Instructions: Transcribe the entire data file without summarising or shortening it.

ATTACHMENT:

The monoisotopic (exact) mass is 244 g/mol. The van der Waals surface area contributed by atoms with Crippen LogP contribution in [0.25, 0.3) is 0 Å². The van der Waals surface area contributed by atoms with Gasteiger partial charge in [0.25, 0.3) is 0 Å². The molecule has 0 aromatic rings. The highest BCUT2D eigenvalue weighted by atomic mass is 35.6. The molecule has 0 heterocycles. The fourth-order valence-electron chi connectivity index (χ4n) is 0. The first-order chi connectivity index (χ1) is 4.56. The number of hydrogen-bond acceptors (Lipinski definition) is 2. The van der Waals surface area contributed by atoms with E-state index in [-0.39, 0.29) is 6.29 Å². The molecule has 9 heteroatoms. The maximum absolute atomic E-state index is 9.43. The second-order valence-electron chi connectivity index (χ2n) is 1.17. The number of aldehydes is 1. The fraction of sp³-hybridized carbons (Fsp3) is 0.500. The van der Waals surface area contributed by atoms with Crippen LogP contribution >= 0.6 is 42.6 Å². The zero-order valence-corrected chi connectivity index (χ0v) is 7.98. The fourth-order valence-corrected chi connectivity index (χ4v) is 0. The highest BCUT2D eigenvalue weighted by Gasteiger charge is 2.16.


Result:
The monoisotopic (exact) mass is 244 g/mol. The van der Waals surface area contributed by atoms with Crippen LogP contribution in [0.25, 0.3) is 0 Å². The van der Waals surface area contributed by atoms with Gasteiger partial charge in [0.25, 0.3) is 0 Å². The molecule has 0 aromatic rings. The highest BCUT2D eigenvalue weighted by atomic mass is 35.6. The molecule has 0 heterocycles. The fourth-order valence-electron chi connectivity index (χ4n) is 0. The first-order chi connectivity index (χ1) is 4.56. The number of hydrogen-bond acceptors (Lipinski definition) is 2. The van der Waals surface area contributed by atoms with E-state index in [-0.39, 0.29) is 6.29 Å². The molecule has 9 heteroatoms. The maximum absolute atomic E-state index is 9.43. The second-order valence-electron chi connectivity index (χ2n) is 1.17. The number of aldehydes is 1. The fraction of sp³-hybridized carbons (Fsp3) is 0.500. The van der Waals surface area contributed by atoms with Crippen LogP contribution >= 0.6 is 42.6 Å². The zero-order valence-corrected chi connectivity index (χ0v) is 7.98. The fourth-order valence-corrected chi connectivity index (χ4v) is 0. The highest BCUT2D eigenvalue weighted by Gasteiger charge is 2.16.